'The Great Man' was a not-so-great husband and father
A novel explores the real and secret families of Oscar Feldman.
When Oscar Feldman died, he left behind a reputation as an iconoclastic painter of abstract female nudes and enough emotional baggage to fill the Titanic. Five years later, his two families – the legitimate one everyone knew about, as well as a longtime mistress and twin adult daughters – are still grappling with his loss.
Now, two competing biographers are courting the widow, Abigail Feldman; the mistress, Teddy St. Cloud; and the sister, Maxine Feldman, a lesbian abstract artist who never enjoyed the kind of fame her brother gobbled up as his due. (Readers learn quickly that Oscar's sense of entitlement, both professional and personal, was mammoth.) Kate Christensen ("The Epicure's Lament") details each woman's relationship with Oscar and how they just might finally escape his clutches in her new novel The Great Man.
In order to keep the biographers from finding out a secret that could damage Oscar's artistic reputation, all three women get together to talk for the first time ever. In a conversation that should be the heart of the book, they engage in a "nice little volley of long overdue spats and tantrums," as Teddy puts it. Unfortunately, the timing of the dialogue feels off – too falsely chummy or too patently angry, depending on the speaker. Much better are the times when Christensen writes about the New York art world, which she does robustly, especially during a dinner party rendered hilarious by Maxine's gruff commentary. And there's a generosity to her writing, in that she's unwilling to leave her heroines trapped by bitterness or grief.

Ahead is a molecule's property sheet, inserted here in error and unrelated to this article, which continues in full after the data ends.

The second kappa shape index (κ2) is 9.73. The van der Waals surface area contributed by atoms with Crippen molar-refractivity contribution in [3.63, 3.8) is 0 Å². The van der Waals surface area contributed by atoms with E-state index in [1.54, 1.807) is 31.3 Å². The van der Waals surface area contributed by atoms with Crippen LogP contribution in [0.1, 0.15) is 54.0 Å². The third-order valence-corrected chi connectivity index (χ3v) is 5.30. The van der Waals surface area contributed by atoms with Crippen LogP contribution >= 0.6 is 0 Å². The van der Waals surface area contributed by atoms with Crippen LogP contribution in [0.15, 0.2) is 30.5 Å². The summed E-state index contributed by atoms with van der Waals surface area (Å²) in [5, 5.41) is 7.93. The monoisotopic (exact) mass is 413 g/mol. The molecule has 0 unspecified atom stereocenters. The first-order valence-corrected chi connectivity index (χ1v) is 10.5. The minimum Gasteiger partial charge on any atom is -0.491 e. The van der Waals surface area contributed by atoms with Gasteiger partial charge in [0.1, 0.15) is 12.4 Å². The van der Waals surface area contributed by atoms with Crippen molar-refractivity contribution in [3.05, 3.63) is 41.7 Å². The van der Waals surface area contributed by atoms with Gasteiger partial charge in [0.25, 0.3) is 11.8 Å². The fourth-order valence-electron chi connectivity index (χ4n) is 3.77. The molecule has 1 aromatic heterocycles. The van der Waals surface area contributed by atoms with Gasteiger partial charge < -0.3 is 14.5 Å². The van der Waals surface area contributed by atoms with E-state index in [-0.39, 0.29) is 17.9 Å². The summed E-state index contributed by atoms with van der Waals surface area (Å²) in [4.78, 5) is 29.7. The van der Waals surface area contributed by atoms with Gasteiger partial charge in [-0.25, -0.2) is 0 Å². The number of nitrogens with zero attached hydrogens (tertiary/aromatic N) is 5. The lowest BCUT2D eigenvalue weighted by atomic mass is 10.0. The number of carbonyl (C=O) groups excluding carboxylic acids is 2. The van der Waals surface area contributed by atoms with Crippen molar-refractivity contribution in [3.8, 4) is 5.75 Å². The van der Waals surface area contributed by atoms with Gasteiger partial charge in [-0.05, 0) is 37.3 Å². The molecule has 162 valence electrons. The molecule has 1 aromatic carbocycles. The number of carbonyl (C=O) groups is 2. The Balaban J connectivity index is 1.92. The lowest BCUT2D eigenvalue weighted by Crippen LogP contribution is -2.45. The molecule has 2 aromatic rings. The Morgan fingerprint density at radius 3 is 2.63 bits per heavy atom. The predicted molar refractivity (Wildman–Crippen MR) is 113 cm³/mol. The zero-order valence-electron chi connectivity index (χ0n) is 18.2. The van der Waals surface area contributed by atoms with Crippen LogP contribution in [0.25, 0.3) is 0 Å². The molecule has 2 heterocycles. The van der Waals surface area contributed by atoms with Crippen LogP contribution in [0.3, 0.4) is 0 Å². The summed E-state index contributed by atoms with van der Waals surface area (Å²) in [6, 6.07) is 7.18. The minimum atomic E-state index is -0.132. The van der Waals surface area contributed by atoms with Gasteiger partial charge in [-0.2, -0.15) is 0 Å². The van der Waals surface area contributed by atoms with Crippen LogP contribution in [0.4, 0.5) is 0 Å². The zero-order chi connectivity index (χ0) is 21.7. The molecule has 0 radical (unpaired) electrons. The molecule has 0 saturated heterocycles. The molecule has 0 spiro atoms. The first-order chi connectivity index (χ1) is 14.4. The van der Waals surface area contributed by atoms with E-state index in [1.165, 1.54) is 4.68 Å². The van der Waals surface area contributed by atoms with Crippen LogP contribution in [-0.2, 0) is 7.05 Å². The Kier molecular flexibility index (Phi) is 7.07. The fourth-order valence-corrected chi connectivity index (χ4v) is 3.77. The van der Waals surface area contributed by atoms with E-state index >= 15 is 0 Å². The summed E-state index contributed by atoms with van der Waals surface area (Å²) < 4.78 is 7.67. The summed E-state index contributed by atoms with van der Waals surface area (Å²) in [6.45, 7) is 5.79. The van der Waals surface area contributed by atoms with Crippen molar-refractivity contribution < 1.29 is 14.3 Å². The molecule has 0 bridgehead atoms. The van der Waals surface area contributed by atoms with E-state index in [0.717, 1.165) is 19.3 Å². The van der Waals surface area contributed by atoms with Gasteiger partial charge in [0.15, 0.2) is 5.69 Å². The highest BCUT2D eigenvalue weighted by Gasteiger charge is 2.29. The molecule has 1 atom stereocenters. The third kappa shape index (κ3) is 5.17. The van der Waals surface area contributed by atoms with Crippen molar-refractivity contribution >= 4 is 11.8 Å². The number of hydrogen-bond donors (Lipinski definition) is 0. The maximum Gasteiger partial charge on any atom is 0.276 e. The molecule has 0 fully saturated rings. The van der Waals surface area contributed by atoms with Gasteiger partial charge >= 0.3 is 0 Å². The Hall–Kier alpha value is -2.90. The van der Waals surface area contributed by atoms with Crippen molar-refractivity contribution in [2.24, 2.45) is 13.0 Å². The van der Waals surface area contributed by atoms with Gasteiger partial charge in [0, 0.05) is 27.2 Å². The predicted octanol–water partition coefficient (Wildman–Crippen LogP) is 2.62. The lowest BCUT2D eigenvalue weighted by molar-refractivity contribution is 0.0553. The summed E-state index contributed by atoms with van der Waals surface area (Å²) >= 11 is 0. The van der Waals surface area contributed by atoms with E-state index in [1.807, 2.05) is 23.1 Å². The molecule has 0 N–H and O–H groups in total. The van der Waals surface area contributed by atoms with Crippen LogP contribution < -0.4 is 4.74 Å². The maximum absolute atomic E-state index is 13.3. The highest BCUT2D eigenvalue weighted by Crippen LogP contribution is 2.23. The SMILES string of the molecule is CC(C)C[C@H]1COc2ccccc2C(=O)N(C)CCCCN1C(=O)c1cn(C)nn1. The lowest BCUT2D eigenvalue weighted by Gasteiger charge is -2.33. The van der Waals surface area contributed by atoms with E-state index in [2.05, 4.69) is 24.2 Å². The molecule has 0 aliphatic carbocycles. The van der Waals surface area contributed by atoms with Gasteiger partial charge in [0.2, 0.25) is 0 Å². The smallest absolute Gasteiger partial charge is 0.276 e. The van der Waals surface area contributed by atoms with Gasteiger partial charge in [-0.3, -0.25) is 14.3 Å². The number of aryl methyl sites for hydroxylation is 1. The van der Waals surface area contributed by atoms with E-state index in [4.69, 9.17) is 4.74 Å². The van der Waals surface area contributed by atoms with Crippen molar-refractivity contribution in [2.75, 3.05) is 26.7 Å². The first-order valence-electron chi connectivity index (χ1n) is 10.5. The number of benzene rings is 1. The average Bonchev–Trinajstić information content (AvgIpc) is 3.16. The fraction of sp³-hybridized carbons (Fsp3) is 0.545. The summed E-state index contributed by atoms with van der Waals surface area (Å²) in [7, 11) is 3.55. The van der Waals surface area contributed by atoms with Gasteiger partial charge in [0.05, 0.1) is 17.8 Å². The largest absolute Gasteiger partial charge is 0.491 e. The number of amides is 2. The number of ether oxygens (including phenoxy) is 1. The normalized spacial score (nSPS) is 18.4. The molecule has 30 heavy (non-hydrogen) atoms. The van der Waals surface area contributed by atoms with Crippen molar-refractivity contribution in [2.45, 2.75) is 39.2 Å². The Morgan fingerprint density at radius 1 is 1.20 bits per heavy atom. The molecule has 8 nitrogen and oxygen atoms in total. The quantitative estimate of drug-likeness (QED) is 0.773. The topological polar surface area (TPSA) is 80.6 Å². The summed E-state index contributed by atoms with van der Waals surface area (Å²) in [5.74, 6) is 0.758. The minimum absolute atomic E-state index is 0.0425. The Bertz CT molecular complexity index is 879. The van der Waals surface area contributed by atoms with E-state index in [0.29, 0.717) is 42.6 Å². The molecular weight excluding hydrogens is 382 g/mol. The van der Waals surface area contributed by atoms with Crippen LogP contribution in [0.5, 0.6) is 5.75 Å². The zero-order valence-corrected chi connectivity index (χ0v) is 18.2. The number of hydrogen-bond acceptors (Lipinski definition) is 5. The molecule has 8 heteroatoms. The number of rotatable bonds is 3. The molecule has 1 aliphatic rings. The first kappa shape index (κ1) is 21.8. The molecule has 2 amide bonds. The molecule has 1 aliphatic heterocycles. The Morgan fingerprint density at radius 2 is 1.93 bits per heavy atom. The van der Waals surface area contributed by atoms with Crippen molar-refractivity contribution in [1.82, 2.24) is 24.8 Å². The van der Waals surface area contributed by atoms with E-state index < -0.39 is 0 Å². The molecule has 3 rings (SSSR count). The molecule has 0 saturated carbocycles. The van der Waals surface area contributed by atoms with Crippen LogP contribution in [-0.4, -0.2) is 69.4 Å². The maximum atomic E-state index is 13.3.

That helps, because the dueling biographers conceit never fully takes off, primarily because Christensen doesn't invest a lot of emotion or pages in them. And Christensen devotes almost as little time to Oscar's children as he did. Teddy's adult twin daughters, whom Oscar neglected as blithely and thoroughly as he did his legitimate autistic son, get only one scene each to detail the kind of damage done by a selfish father and a controlling mother.
Possibly because of this, the fairy tale plotline Christensen grants Teddy rang particularly hollow with me. Despite Christensen's skill, it comes off as chick lit for septuagenarians (provided the septuagenarians have an ear for explicit obscenities and frank depictions of sex).
Maxine, however, in all her cranky, jealous glory is a wonderful creation. She hypothesizes that she's the only one who saw her brother clearly, without "the haze of sex" he seemed able to throw over any woman. "Look at us, four smart old bags with plenty to think about, fixated on my [jerk] of a brother who's been dead for five years and wasn't especially nice to any of us," Maxine snorts ruefully.
Abigail, who, after one experience, flatly refused to let her husband paint her again, also saw Oscar clearly. In fact, the times when Oscar rings most true is when one of the women is detailing his faults. Take Teddy's summation of Oscar to biographer Henry Burke (whom she dubs "a twerp in rumpled khakis"): "He was like a grocery man with three barrels of pickles, an apron, a roll of waxed paper, and a nose for excellent meat. He painted like a grocer…." What Christensen doesn't make clear is how he was able to hold two smart, opinionated women like Abigail and Teddy in thrall for decades. When Abigail says, "Oscar never brought me a flower. Oscar brought me his laundry," you believe her. When she says that she and Oscar were uniquely suited and that she wouldn't have married anyone else, you don't.
Christensen's attitude toward "The Great Man" himself can best be summed up by a fictional critic whose review ends the novel: "This female book reviewer couldn't help wishing Mr. Feldman had moved over and given his real-life women a little more room." Over the course of "The Great Man," Christensen helps them carve out that space for themselves, and it's in her compassion and humor toward these three women that "The Great Man" finds its value.
• Yvonne Zipp regularly reviews fiction for the Monitor.